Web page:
The severity of proteinuria can vary, and it can be a symptom of various underlying conditions such as diabetes, hypertension, glomerulonephritis, and other kidney diseases. Treatment for proteinuria depends on the underlying cause and may include medications to control blood pressure, manage diabetes, or reduce protein loss in the urine.

Bacterial capsules are slimy, gel-like layers that surround many types of bacteria. They are made up of polysaccharides, proteins, or lipopolysaccharides and are synthesized by the bacterial cell. These capsules play a crucial role in the virulence and pathogenicity of bacteria as they help the bacteria to evade the host's immune system and promote their survival and colonization within the host. The presence of a capsule can also contribute to the bacteria's resistance to desiccation, phagocytosis, and antibiotics.

The chemical composition and structure of bacterial capsules vary among different species of bacteria, which is one factor that contributes to their serological specificity and allows for their identification and classification using methods such as the Quellung reaction or immunofluorescence microscopy.

Capsule endoscopy is a medical procedure that uses a small, pill-sized camera to capture images of the digestive tract. The capsule is swallowed and transmits images wirelessly as it moves through the gastrointestinal (GI) tract, allowing doctors to examine the lining of the small intestine, which can be difficult to reach with traditional endoscopes.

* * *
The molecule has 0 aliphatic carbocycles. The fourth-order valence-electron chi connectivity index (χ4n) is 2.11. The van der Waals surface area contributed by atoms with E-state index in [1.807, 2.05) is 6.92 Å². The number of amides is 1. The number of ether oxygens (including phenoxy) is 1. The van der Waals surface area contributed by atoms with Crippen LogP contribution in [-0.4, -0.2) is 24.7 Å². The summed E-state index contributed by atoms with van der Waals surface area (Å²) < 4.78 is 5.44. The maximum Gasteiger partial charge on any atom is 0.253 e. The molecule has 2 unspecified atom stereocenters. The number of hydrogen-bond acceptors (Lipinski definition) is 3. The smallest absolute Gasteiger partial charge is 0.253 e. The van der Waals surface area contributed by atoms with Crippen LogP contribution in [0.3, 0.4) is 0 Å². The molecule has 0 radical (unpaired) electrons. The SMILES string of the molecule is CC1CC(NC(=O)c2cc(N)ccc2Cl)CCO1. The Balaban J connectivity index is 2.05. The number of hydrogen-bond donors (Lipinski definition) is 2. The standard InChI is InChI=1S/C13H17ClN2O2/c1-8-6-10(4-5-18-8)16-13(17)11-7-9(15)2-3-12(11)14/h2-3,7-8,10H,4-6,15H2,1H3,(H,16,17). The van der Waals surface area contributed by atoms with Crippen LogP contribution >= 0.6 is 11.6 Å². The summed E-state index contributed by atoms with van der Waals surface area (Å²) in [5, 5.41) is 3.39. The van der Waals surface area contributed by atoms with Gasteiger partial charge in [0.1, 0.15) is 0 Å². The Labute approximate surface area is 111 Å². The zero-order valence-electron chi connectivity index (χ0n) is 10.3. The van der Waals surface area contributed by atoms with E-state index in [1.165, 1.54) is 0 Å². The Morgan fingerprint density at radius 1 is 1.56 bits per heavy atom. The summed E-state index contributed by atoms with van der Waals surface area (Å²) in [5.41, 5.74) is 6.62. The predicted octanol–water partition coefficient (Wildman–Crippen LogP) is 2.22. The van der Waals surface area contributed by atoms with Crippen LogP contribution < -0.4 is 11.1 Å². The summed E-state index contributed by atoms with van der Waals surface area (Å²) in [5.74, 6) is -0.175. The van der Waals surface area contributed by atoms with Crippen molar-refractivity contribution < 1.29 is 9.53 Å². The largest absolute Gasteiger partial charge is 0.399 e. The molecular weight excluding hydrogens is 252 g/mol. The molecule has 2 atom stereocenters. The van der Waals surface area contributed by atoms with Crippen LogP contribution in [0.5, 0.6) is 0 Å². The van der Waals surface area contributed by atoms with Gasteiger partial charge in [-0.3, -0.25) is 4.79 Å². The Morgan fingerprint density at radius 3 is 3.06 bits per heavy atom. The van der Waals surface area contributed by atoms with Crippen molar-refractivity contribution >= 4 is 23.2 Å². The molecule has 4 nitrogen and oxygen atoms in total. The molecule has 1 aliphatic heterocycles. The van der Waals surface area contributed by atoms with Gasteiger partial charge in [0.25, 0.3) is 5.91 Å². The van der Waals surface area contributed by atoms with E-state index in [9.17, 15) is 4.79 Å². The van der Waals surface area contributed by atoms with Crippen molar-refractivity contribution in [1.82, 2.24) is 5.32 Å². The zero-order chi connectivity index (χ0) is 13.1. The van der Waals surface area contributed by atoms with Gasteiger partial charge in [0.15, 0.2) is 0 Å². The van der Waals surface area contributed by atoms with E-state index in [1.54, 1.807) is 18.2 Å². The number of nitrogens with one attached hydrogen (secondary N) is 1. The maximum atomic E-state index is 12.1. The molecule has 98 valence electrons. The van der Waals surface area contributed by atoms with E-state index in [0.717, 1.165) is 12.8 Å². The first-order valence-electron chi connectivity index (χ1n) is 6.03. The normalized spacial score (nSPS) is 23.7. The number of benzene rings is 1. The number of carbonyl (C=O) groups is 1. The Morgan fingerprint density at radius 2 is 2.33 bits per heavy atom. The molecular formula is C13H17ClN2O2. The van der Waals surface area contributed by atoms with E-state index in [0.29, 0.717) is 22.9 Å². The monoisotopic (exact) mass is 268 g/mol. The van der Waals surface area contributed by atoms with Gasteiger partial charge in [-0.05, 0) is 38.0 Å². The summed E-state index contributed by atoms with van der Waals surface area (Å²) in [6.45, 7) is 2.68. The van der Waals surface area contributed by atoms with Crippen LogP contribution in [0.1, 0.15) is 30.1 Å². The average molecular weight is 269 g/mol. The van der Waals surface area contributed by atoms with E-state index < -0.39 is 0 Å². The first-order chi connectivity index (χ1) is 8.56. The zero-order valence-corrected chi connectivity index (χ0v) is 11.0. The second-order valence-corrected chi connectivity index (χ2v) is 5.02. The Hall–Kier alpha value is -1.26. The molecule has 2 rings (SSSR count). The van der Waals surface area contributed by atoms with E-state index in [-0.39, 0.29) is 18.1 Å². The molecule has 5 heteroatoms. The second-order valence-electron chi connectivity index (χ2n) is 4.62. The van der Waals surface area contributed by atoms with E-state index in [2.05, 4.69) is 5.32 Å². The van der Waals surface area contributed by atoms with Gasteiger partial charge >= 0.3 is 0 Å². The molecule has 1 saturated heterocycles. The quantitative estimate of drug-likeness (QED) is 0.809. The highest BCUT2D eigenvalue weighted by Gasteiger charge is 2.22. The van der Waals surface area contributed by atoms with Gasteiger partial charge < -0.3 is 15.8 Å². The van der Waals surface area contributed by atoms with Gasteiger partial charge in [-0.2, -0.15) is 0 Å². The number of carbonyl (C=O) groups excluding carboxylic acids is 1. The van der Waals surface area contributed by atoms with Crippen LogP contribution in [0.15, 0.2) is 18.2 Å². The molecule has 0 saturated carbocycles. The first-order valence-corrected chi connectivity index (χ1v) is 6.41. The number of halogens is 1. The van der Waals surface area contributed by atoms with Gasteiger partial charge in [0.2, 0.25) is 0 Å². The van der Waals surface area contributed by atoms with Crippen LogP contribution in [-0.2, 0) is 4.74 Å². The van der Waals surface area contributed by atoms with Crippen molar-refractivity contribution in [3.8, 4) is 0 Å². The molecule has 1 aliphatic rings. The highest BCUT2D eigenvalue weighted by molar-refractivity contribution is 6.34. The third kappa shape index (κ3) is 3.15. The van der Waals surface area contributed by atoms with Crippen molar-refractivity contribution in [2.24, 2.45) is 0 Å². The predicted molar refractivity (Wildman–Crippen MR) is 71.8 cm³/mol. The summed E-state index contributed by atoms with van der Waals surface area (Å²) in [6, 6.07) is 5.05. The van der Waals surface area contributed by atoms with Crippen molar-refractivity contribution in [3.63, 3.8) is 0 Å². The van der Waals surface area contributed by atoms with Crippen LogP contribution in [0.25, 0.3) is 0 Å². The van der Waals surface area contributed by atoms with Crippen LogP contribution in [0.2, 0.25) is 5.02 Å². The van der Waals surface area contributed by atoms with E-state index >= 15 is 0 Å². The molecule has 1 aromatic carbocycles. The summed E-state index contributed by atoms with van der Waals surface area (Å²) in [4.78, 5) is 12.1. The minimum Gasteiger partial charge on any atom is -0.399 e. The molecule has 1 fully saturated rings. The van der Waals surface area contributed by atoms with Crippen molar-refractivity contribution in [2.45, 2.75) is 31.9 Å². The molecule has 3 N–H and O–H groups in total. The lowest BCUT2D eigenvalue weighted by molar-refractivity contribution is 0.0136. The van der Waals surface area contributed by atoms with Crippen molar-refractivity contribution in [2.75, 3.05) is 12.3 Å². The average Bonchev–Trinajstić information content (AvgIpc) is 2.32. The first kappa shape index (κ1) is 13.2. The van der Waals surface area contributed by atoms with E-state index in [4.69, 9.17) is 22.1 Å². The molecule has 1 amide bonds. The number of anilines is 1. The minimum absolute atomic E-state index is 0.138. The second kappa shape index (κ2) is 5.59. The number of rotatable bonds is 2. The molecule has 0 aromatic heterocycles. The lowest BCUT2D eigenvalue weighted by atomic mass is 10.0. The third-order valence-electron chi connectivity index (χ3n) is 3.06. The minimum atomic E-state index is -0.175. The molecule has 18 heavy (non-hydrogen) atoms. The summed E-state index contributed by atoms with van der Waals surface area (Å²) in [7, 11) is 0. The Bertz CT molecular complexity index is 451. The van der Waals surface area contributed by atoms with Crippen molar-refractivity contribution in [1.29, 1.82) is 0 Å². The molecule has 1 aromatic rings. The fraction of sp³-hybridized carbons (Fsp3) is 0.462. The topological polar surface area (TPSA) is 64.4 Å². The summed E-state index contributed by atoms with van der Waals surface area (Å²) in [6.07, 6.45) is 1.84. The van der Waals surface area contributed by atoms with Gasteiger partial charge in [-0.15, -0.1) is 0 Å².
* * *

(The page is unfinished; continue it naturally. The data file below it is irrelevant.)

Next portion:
The procedure is commonly used to diagnose and monitor conditions such as Crohn's disease, celiac disease, obscure gastrointestinal bleeding, and tumors in the small intestine. The images captured by the capsule are transmitted to a recorder worn by the patient, and then reviewed and analyzed by a healthcare professional.

Capsule endoscopy is generally considered safe and non-invasive, with few risks or side effects. However, it may not be suitable for everyone, including patients with swallowing difficulties, pacemakers, or certain gastrointestinal obstructions. It's important to consult with a healthcare provider to determine if capsule endoscopy is the right diagnostic tool for a particular condition.

The proximal kidney tubule is the initial portion of the renal tubule in the nephron of the kidney. It is located in the renal cortex and is called "proximal" because it is closer to the glomerulus, compared to the distal tubule. The proximal tubule plays a crucial role in the reabsorption of water, electrolytes, and nutrients from the filtrate that has been formed by the glomerulus. It also helps in the secretion of waste products and other substances into the urine.

The proximal tubule is divided into two segments: the pars convoluta and the pars recta. The pars convoluta is the curved portion that receives filtrate from the Bowman's capsule, while the pars recta is the straight portion that extends deeper into the renal cortex.

The proximal tubule is lined with a simple cuboidal epithelium, and its cells are characterized by numerous mitochondria, which provide energy for active transport processes. The apical surface of the proximal tubular cells has numerous microvilli, forming a brush border that increases the surface area for reabsorption.

In summary, the proximal kidney tubule is a critical site for the reabsorption of water, electrolytes, and nutrients from the glomerular filtrate, contributing to the maintenance of fluid and electrolyte balance in the body.